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Foreign Tax Credit and Other Tax Implications of Foreign Investments

Updated for Tax Year 2019


OVERVIEW

As you consider broadening your financial portfolio, you may be interested in foreign investments. But, before you begin, there are some things you should be aware of — such as the foreign tax credit and other tax implications.


A young man in a coffee shop checking his investments on his tablet.
Depending on the type of investments you choose with foreign investing, you may need to deal with the foreign tax credit or other complex tax situations when you file.

Why you may want to invest outside the United States

Investing in the United States might be a good entry point when you first start investing, but it isn't the only place available to you. There are a few different reasons why you might consider investing outside the United States.

To diversify your portfolio

The world is a big place. While the United States may be one of the world's largest economies, it isn't the only one. Rather than invest only in companies in a single country, you can diversify your portfolio by investing around the world, too.

  • Diversifying your portfolio to include companies in other parts of the world can help during times when the U.S. economy may be faltering but other parts of the world are still growing.
  • The opposite is also true. If companies in other countries that you've invested in begin declining while the United States is growing, your returns may not be as strong.

Even so, a properly diversified portfolio can give you an appropriate amount of exposure to help balance your portfolio's returns when companies throughout the world have different returns.

To take advantage of rapidly growing parts of the world

Economies in different parts of the world grow at different rates. At any given time, there may be countries that are going through a growth spurt, which could result in those companies experiencing rapid growth. If you only invest in the United States, you may miss out on these opportunities.

How the foreign tax credit may be able to help

If you invest in foreign countries, you may be at a slight tax disadvantage, as other countries may tax the investments based in their region. Due to the income tax system in the United States, you would also have to pay U.S. income taxes on those investments.

Fortunately, a tax credit may offer some relief.

What is the foreign tax credit?

The foreign tax credit can offer taxpayers relief from double-taxation in certain cases where a foreign government taxes income that would also be taxed in the United States. The amount that qualifies for the tax credit can reduce your U.S. tax liability on a dollar-for-dollar basis.

  • In general, the tax credit can lower your tax liability in the United States, but only up to the amount of foreign taxes paid or the U.S. tax liability on the foreign income — whichever is lower.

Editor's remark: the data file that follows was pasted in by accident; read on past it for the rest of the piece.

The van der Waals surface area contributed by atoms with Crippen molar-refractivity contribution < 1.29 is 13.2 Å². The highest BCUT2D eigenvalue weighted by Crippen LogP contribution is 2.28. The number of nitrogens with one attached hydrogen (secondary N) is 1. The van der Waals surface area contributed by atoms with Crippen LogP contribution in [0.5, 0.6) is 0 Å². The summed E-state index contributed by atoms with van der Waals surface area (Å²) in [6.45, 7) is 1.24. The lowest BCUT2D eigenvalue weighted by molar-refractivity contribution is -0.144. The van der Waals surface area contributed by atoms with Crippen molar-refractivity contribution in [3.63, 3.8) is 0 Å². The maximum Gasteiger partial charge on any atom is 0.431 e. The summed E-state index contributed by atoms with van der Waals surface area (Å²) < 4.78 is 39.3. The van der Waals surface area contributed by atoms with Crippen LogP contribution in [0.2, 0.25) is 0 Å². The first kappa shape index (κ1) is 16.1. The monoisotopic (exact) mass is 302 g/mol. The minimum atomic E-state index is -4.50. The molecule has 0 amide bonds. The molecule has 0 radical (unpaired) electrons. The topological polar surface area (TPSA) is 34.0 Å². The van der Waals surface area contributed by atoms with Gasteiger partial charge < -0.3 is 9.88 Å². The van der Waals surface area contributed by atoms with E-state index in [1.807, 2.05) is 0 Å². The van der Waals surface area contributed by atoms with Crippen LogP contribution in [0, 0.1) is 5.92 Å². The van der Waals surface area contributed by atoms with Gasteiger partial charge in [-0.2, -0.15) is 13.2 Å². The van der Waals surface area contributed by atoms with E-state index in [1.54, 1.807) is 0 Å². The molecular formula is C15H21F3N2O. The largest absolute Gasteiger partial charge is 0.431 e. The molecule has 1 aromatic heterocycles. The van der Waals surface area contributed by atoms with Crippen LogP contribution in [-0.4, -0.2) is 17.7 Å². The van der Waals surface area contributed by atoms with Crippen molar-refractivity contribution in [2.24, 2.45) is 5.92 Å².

• If your foreign tax liability is higher, you may be able to carry the difference back to the previous year or forward to future years.

Who qualifies for this credit?

To qualify for the tax credit, the tax must meet all four of the following conditions:

  • It must be legal and an actual foreign tax liability.
  • It must be imposed on you.
  • You must have either paid or accrued it.
  • It must be an income tax or a tax in lieu of an income tax.

If the tax does not meet the above conditions, you cannot take the credit. There are exclusions that can prevent you from claiming this tax credit, including if the taxes are paid or accrued to a country under sanction by the United States. TurboTax will ask questions regarding any foreign taxes to help you properly deal with this tax credit opportunity on your tax return.

Investing in overseas fund companies

You can usually invest in many foreign companies using U.S. based investments, such as mutual funds. However, it's possible to buy mutual funds based in other countries. Be careful before you do, though. Owning a mutual fund from a foreign country may result in different tax treatment. And, if one of your investment is determined to be a passive foreign investment company (PFIC), it may be taxed at a much higher rate.

Which countries are most advantageous to invest in?

If you're investing in foreign countries using a U.S. based mutual fund, which countries should you focus your investment in? Ultimately, that decision lies with the individual investor, their goals, and their outlook on the future growth potential of the countries they're considering.

If a country is under sanctions, you won't be able to get a tax credit for qualifying taxes based on your investments in those countries. That means you'd have to pay taxes in both that country's and the United States.

You may also consider avoiding investments in countries with much higher taxes than the United States. Remember, the foreign tax credit is limited to whichever is lower — either:

  • the amount of tax you'd have to pay in the United States or
  • the amount of foreign taxes paid.

If you invest in countries with higher taxes than the U.S., your credit will be limited to the tax due in the United States.

Consider consulting a financial advisor to help you determine which countries best fit your investment needs. When it comes time to file your taxes, TurboTax can help to make sure you properly report your investment income and claim any eligible tax credits.

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